Accessibility |

COPFS

Fatal Accident Inquiries (13-03-14)

Freedom of Information: Fatal Accident Inquiries - 13 March 2014

Thank you for your e-mail of 13 March 2014 to the Crown Office and Procurator Fiscal Service (COPFS), in which you requested the following information in terms of the Freedom of Information (Scotland) Act 2002:

1) "Firstly, how many FAIs are currently on your books (as of today)? In other words, FAIs that you have agreed to go ahead with but are still either awaiting a date, or have a future date?"

2) "Secondly, can you tell us what the cases are, date of incident, name(s) of victims, and where the incident took place?" and

3) "Thirdly, can I find out how many were on the books on or around the same date in 2004 and 2013. And... with regard to the 2004 and 2013 data, when were the original incidents in all the cases?"


Before considering your requests it may be of assistance to explain COPFS' role in the investigation of all sudden, suspicious and unexplained death in Scotland.

As you may be aware, the investigation of deaths reported to the Crown Office and Procurator Fiscal Service is currently overseen by our specialist Scottish Fatalities Investigation Unit (SFIU). The SFIU deals with approximately 13,500 deaths per annum. The Unit was launched by the Lord Advocate in March 2011 to ensure that all death reports are prepared according to the highest possible standards; that policy and practice in the investigation of deaths is applied consistently; and that appropriate and timely decisions are taken throughout the life of such cases.

In terms of section 1(1) of the Fatal Accidents and Sudden Deaths Inquiry (Scotland) Act 1976 (the 1976 Act), where a death has occurred in defined mandatory categories, or where it appears to the Lord Advocate to be expedient in the public interest in the case of a sudden, suspicious or unexplained death to hold an inquiry under the 1976 Act, the Procurator Fiscal for the district most closely connected with the circumstances of the death will apply to the sheriff for the holding of an inquiry into the circumstances.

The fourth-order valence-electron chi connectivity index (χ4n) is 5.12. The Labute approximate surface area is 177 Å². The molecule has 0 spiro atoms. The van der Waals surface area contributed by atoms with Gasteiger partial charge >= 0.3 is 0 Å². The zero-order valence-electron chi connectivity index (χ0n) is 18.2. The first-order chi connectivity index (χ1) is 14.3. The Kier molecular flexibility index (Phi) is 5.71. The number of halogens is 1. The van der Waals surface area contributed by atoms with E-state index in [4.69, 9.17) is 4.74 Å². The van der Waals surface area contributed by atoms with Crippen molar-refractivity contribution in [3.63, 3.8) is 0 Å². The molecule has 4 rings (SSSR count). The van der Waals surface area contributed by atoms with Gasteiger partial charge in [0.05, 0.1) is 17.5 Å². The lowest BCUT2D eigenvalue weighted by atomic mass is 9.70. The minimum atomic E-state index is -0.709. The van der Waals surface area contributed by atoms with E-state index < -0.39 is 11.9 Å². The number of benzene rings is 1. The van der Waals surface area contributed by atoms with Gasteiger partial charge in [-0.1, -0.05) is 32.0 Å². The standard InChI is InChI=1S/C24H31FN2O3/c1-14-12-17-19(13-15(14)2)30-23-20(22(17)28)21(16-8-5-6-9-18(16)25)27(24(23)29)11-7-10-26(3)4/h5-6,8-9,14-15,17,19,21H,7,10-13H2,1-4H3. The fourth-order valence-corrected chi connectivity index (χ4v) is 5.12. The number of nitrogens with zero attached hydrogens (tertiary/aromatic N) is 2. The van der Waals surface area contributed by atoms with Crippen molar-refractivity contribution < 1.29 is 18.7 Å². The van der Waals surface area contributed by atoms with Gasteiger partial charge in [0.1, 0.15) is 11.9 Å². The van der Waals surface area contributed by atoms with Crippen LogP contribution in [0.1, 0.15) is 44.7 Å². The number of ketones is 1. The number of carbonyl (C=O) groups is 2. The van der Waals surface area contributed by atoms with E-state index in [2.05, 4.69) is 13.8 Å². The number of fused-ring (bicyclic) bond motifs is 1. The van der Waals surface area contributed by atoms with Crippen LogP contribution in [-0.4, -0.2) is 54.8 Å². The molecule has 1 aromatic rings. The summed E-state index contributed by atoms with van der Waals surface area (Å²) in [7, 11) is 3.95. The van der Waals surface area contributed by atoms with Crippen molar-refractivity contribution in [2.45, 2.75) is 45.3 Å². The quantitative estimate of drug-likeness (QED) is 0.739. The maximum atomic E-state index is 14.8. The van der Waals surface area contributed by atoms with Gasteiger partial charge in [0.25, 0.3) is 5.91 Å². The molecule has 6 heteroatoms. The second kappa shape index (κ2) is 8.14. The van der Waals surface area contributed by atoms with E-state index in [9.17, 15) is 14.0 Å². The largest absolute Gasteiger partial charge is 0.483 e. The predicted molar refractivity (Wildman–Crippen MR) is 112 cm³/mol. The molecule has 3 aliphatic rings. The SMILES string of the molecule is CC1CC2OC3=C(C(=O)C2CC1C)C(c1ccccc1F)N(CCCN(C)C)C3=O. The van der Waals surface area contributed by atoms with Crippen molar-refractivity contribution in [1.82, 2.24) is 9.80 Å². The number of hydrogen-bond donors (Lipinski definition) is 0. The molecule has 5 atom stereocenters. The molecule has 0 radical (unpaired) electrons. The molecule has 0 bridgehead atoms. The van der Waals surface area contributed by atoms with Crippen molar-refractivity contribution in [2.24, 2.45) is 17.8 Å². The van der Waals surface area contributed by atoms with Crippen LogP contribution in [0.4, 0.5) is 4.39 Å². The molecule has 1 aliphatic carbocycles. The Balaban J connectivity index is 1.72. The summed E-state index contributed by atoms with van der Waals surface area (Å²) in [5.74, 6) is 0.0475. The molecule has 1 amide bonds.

The mandatory categories for Fatal Accident Inquiries are those deaths that take place (i) in the course of the deceased person's employment or occupation, and (ii) where the person who died was at the time of their death in legal custody. If, however, criminal proceedings have been concluded in respect of any such death, or in respect of any accident from which the death resulted, and the Lord Advocate is satisfied that the circumstances of the death have been sufficiently established in the course of such proceedings, then an inquiry under the 1976 Act need not be held.

As you will see from the information provided, some of the cases in which an FAI is still to be held are not cases in which an FAI requires to be held in terms of the 1976 Act. Such cases arise where the death was sudden, suspicious, or unexplained or has occurred in circumstances such as to give rise to serious public concern.

Where it appears to the Lord Advocate to be expedient that an Inquiry should be held into the circumstances of such deaths, he has discretion to instruct such an Inquiry. In these cases, the circumstances of the death are fully investigated by the SFIU and reported to experienced Crown Counsel. Crown Counsel are the senior, independent lawyers who take decisions on behalf of the Lord Advocate in this most serious cases. Crown Counsel will then provide an instruction, on behalf of the Lord Advocate, on whether an FAI should be held.

In December 2013 the Lord Advocate issued guidance to all Procurators Fiscal working within the Scottish Fatalities Unit which states that petition should be made to the relevant court within two months of receiving Crown Counsel's instruction to hold a Fatal Accident Inquiry.

Prior to and following the granting of the Petition by the Sheriff, SFIU works closely with colleagues from the Scottish Court Service to ensure that the most effective use possible is made of court time when FAIs are held and an FAI Management Group was established between us for this purpose.

The specialist staff based in the SFIU have expertise in dealing with deaths investigations and FAI preparation and presentation which ensures that all lines of inquiry are fully considered at the earliest possible stage and pursued.